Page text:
When we feel the blow of major rejection — like the unfaithfulness of a mate, the wound of a family member, or the betrayal of a close friend — we may wonder if we will ever find someone who will love us again.
In an emotional trauma, we try to make sense of our pain. There’s a constant drive to understand and explain why this agony is happening. During this time we can be tempted to respond to rejection in unhealthy ways. We can develop a contempt for ourselves, a contempt for others, a contempt for God, or a combination of all three.
In self-contempt, we take the full responsibility for the failure of the relationship. We wonder, What is it about me that causes people to leave me? We doubt our value as a person, and everything about us is called into question. Doubts of our ability to maintain a loving relationship trouble us. We think, They must have seen something so repulsive in me that no one can love me. Facing the rejection of a spouse, for example, can be especially difficult when you see other couples staying together through devastating experiences. We wonder why our own relationship could not stand the test of trials.
Contempt for others is another response we might use to try and make some sense of our pain. It holds others as fully responsible for the dynamics in the relationship. We view them as evil. We write them off with, “It’s all their fault.” Or we might put distance between others and ourselves and view them with contempt. We avoid close relationships because we believe that no one can be trusted.
Contempt for God blames Him for our pain. We reason that if He is in control of our lives and He loves us, why didn’t He protect us from this heart-breaking experience? Those who have been rejected and abused by their parents as children, in particular, can tend to blame an all-powerful God for their suffering. Rejection and loss causes us to doubt that God loves us because we are angry with Him for not protecting us and allowing it to happen.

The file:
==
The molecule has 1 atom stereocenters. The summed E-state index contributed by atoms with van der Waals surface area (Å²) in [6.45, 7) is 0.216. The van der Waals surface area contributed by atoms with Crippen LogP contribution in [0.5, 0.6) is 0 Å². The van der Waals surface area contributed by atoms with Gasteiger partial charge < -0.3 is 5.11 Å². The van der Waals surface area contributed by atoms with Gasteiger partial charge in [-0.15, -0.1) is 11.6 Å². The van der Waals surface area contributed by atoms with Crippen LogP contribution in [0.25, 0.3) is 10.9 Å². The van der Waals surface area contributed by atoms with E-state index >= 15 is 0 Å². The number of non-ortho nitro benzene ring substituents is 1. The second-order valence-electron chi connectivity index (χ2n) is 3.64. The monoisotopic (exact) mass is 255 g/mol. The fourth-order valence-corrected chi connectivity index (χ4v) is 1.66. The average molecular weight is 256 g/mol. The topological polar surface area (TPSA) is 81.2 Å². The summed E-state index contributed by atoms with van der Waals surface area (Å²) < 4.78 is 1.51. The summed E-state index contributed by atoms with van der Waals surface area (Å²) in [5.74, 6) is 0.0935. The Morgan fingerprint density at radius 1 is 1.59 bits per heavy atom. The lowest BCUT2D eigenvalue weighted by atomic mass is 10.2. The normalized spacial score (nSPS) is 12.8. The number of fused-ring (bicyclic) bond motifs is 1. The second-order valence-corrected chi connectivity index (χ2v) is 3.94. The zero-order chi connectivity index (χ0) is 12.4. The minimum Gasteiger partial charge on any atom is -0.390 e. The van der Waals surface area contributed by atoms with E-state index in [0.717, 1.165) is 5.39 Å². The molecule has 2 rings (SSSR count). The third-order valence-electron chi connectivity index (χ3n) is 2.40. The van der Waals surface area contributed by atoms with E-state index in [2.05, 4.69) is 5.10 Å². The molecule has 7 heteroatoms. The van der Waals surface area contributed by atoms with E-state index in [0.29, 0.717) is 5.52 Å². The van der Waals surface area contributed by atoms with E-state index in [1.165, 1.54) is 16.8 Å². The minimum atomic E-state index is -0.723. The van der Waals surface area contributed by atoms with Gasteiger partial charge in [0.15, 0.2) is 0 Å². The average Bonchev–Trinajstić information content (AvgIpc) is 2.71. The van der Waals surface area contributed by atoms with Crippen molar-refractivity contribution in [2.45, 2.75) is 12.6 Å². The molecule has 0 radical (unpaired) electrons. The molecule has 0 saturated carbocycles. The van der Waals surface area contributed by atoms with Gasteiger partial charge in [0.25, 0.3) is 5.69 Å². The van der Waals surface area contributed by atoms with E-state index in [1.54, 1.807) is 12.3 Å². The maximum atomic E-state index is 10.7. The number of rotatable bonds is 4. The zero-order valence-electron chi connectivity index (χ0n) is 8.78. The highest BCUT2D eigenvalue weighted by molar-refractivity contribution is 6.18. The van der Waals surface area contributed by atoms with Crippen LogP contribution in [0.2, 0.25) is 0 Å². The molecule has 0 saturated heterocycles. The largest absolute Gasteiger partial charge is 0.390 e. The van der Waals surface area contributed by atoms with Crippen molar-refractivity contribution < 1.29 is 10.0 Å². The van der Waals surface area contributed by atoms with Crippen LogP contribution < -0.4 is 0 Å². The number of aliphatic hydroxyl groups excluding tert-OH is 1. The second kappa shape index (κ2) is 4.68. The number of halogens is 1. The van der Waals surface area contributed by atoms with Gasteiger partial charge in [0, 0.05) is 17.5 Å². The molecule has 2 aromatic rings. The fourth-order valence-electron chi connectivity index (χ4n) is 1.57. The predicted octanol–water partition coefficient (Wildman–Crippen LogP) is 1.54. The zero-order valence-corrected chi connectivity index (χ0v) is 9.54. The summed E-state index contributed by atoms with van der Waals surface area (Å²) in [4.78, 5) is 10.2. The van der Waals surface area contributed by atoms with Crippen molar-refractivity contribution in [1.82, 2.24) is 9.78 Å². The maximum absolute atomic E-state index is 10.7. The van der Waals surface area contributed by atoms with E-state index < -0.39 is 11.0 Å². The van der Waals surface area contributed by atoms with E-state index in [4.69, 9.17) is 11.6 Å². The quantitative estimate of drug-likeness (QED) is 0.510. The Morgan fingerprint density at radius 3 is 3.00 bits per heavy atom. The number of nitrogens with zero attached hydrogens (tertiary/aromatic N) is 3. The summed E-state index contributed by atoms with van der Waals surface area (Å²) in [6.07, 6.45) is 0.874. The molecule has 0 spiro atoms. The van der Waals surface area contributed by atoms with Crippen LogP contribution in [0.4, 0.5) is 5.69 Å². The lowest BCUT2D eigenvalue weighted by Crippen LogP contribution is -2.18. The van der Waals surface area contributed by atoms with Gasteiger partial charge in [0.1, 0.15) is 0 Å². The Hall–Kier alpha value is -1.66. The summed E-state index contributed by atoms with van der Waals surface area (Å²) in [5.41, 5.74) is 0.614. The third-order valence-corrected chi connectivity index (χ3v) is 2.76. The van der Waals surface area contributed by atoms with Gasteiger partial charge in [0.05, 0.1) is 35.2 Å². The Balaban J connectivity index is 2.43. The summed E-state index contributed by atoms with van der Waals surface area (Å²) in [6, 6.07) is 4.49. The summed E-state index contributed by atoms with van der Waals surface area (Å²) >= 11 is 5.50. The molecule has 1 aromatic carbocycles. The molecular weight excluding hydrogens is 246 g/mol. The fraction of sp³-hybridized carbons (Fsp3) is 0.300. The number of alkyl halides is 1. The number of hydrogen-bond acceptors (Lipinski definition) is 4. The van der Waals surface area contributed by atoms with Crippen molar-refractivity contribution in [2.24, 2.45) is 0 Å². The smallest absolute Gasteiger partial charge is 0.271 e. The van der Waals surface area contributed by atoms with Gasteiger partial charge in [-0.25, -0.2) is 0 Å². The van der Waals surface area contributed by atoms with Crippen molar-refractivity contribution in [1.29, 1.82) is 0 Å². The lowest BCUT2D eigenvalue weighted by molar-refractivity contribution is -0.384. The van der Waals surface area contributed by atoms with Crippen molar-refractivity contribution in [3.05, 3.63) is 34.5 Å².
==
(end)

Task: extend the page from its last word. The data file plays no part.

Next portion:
At first, contempt for ourselves, others, and God works for us. It helps us maintain the facade that we have everything under control because we have “explained” the reason for the pain. We can now go on with our lives, fixing what we can about ourselves and keeping everyone (including God) at a distance. This drive to control our world is so strong that we would rather hate ourselves (self-contempt) than be faced with the fact that we are not in control and that we may be hurt again.
What sounds good about contempt is that it does not require facing additional pain. It avoids grieving losses. It sedates the heart and it keeps others from getting too close. That sounds inviting to a hurting person, but if we nurture contempt, it will lead to depression, loneliness, and bitterness.
We are desperately afraid, because to love again we must risk being vulnerable and admit that we do care, no matter how hard we try to numb our hearts. When we are at the end of our rope and we begin to realize that contempt no longer works for us, we can choose a better way of dealing with life. Letting others get close to us and learning to trust again leads us through the process of grief. For a person who has been hurt, grieving may sound like a sadistic choice. But grief will lead us down the path to restoring our faith, embracing hope, and opening ourselves up to love.